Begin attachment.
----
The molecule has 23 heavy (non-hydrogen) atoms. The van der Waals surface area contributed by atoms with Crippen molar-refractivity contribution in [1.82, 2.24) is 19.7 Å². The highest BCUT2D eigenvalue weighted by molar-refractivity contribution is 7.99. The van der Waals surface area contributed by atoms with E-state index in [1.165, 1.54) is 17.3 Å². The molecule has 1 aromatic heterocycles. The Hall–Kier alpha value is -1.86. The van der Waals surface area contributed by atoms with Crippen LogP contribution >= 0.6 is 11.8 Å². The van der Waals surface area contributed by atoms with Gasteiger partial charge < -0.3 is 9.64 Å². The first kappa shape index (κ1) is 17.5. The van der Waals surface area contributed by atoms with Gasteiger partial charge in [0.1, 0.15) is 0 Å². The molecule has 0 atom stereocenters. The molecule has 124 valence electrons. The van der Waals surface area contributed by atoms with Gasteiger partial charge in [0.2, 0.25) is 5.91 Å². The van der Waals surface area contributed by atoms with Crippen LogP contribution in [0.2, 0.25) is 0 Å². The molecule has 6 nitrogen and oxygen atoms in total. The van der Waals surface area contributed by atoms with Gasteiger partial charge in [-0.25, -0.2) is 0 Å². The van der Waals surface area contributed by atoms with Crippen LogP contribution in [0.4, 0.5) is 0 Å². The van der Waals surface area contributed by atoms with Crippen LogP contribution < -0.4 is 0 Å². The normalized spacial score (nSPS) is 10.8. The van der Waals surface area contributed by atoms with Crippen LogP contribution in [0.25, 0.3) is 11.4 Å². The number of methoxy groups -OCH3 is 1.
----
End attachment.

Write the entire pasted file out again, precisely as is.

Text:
The molecule has 23 heavy (non-hydrogen) atoms. The van der Waals surface area contributed by atoms with Crippen molar-refractivity contribution in [1.82, 2.24) is 19.7 Å². The highest BCUT2D eigenvalue weighted by molar-refractivity contribution is 7.99. The van der Waals surface area contributed by atoms with E-state index in [1.165, 1.54) is 17.3 Å². The molecule has 1 aromatic heterocycles. The Hall–Kier alpha value is -1.86. The van der Waals surface area contributed by atoms with Crippen LogP contribution >= 0.6 is 11.8 Å². The van der Waals surface area contributed by atoms with Gasteiger partial charge < -0.3 is 9.64 Å². The first kappa shape index (κ1) is 17.5. The van der Waals surface area contributed by atoms with Gasteiger partial charge in [0.1, 0.15) is 0 Å². The molecule has 0 atom stereocenters. The molecule has 124 valence electrons. The van der Waals surface area contributed by atoms with Gasteiger partial charge in [0.2, 0.25) is 5.91 Å². The van der Waals surface area contributed by atoms with Crippen LogP contribution in [0.2, 0.25) is 0 Å². The molecule has 6 nitrogen and oxygen atoms in total. The van der Waals surface area contributed by atoms with Gasteiger partial charge in [-0.25, -0.2) is 0 Å². The van der Waals surface area contributed by atoms with Crippen LogP contribution in [0.4, 0.5) is 0 Å². The van der Waals surface area contributed by atoms with Crippen LogP contribution < -0.4 is 0 Å². The normalized spacial score (nSPS) is 10.8. The van der Waals surface area contributed by atoms with Crippen LogP contribution in [0.25, 0.3) is 11.4 Å². The number of methoxy groups -OCH3 is 1.